Monday, November 28, 2011

That Old Feeling Again

Every month or so, I get an insatiable yen for anything to do with Superman, Captain Nemo, and Zorro. I want every Superman comic ever made, every book to do with Superman, Captain Nemo and Zorro, and every TV show and movie centered on the three of them.

But about a day or two later, the yen fades because of other books I want to read, other movies I want to see. Last month, it got as far as me watching most of Superman: The Movie from my sister's massive DVD box set that I got her for her birthday a few years ago. It includes all four Christopher Reeve Superman movies, as well as Superman Returns from 2006, cartoons and serials featuring Superman, and documentaries, along with a director's cut of Superman II and an expanded version of Superman: The Movie.

This time, it won't go away. I need to give some time to this craving. So in my room at this moment, I have 20,000 Leagues Under the Sea by Jules Verne, of course; Captain Nemo by Kevin J. Anderson, and Zorro by Isabel Allende. I also have the Zorro: The Complete Series DVD box set, which is the early '90s Zorro TV series. And I have the Smallville pilot on the Tivo, back from when it aired a week before the series finale (Or was it right before the series finale?)

But that doesn't feel like it'll be enough. I need more. So from Amazon, I ordered The Mask of Zorro, The Mark of Zorro (1940, featuring the greatest swordfight in movie history), and Disney's 20,000 Leagues Under the Sea. From AbeBooks (, a slew of titles: It's Superman! by Tom De Haven, The Last Days of Krypton by Kevin J. Anderson, Enemies & Allies, also by Kevin J. Anderson (about Superman and Batman reluctantly teaming up), The Death and Life of Superman by Roger Stern, The Other Log of Phileas Fogg by Philip Jose Farmer, which involves a search for Captain Nemo, who's actually Professor Moriarty from the Sherlock Holmes stories, Voyage into the Deep: The Saga of Jules Verne and Captain Nemo, a graphic novel about Jules Verne writing 20,000 Leagues Under the Sea, and Captain Nemo by Jason DeAngelis and Aldin Viray. Even though manga doesn't interest me, that one does because of Captain Nemo.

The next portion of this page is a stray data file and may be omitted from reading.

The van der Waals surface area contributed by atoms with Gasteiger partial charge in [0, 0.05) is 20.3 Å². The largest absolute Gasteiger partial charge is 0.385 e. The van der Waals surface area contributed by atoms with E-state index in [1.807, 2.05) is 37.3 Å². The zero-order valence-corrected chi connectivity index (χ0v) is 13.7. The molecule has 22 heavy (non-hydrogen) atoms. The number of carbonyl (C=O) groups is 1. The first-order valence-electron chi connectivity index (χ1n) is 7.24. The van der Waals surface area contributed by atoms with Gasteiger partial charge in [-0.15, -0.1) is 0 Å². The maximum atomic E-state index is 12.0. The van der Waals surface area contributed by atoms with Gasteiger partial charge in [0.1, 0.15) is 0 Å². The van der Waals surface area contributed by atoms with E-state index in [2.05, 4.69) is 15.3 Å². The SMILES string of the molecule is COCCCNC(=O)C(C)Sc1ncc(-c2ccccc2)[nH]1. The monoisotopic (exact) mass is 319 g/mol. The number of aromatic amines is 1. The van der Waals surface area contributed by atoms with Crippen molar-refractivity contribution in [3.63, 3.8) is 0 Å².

Oh, but we're not done yet. Remembering that the Warner Bros. Studios store site ( still had its Cyber Monday sale going (from which I ordered the third season of Night Court earlier in the day for $8.15), I searched for Superman DVDs, hoping that in the section of heavily discounted TV DVDs, the ten seasons of Smallville would be available, of which I was only interested in the first season to see if I like it enough to want more.

No chance of that, as they remained pricey at $47.95 each. But what about Lois & Clark: The New Adventures of Superman? Yeah! I was an addicted nine-year-old when that first season aired. I especially loved a scene in which Clark Kent flew as Superman to China to pick up Chinese food, though as I learned, that had happened in a later season.

There on the Warner Bros. site was the first season of Lois & Clark for $12. And the first season of The Adventures of Superman with George Reeves. And Superman Serials: The Complete 1948 & 1950 Collection. Done, done, and done. I don't think this craving is going to wear off by the time any of these books and DVDs arrive. Thank god the books are always cheap.

Just now, while typing the Superman Serials title, I was reminded of the Dick Tracy serials, the 1990 Warren Beatty movie (which I watched a lot at the same age I was hooked on Lois & Clark), and the Complete Chester Gould's Dick Tracy books available, volumes of them. Thankfully, that feeling passed without kicking up anything in me. Dick Tracy doesn't have half the same effect as Superman, Captain Nemo, and Zorro do, though he's still a deeply rooted interest.

This is why I will always believe that the inside of my head looks like the sets on Beakman's World. Because not only am I thinking about these three great fictional figures, I'm also mulling over my desert playlist, full of music that I think represents, for me, Las Vegas, Henderson, Boulder City, and the surrounding desert, and wondering if Matchbox sells its cars individually, not just in packs. I really want that city bus.

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